The tablet space has never been so diverse as it is today. The iPad drove the evolution of tablets, followed closely by Android slates, and now with Windows 8 tablets joining the fun. Tablets are being adopted by mobile professionals in increasing numbers who are choosing to leave the laptop behind and take the slate to work.
A number of arguments can be given for this rapid adoption. The enhanced mobility of the form is certainly helping drive the switch. The quality of apps for tablets is another good reason behind adoption. But of all the features that put tablets in gear bags, none is more important than battery life.
Given the technology of the time the only way I could get safely through the day was to take a spare battery with me in the gear bag.
In my previous career as a geophysicist I was the very definition of a mobile professional. My work day was spent going from one office to another all over town, attending as many as 5 or 6 meetings a day. When I headed out the door in the morning I could count on hours before finishing work for the day. My work days were not unique, many field reps and sales professionals have the same routine.
I used tablets for that work because the pen was a crucial tool for my work. I took handwritten notes at all the meetings, usually dozens of pages of notes daily. The convertible notebook used as a tablet was the driving force behind that work. I couldn't have done the job without a tablet in one hand and a digital pen in the other.
As important as the pen was to doing my job it was extended battery life that made it work. I could not plan on having a power outlet available at any point during the day. Given the technology of the time the only way I could get safely through the day was to take a spare battery with me in the gear bag. The magic number for battery life was 10 - 12 hours. Any less and it wouldn't work for me.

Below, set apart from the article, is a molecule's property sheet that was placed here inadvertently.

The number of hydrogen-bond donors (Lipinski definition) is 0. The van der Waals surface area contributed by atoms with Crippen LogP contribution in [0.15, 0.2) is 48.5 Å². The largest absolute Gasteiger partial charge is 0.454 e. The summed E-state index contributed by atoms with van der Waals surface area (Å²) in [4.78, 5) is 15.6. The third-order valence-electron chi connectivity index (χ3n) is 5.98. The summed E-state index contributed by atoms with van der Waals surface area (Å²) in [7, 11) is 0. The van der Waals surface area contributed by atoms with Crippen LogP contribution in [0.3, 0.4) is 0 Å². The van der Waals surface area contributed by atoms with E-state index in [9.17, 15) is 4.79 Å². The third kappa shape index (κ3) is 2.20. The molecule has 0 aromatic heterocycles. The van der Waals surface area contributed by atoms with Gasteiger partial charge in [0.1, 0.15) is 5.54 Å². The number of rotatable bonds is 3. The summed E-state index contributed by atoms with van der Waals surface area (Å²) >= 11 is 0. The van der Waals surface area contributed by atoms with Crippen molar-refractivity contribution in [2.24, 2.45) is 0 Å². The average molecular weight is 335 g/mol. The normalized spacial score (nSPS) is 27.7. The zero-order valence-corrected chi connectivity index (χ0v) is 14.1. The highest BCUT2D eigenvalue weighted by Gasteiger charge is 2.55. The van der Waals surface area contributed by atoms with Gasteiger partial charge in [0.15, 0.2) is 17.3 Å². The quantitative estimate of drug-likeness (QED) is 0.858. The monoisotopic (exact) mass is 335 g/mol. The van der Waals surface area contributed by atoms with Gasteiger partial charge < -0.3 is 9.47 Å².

I was one of those buyers who always ordered a second battery when I bought a laptop or convertible notebook. Having the spare was the only way to get through a long day of mobile computing but that was OK. Laptops of that time had removable batteries and spares were readily available. It was a bit of a dance getting both batteries charged each night but I persevered as that's what it took to get the job done each day.
The option of a spare battery for laptops/convertible notebooks mostly disappeared as OEMs moved to a sealed battery construction. This helped make laptops thinner and lighter but it eliminated the owner's ability to pop another battery in when the meter ran dry. External battery packs would work but were unwieldy for practical usage, especially on a daily basis.
Next page: Tablets fill the void; Battery life and Windows 8 tablets
The move to fixed batteries made the run time of batteries more important than ever to the true mobile professional. With no way to swap batteries, the ability to get through heavy workdays away from an outlet became a real concern. Even though battery life improved most laptops could not get through a long day. The exposure to a dead battery was even more pronounced on business trips. It was no longer guaranteed that mobile workers could get through a full day no matter what happened.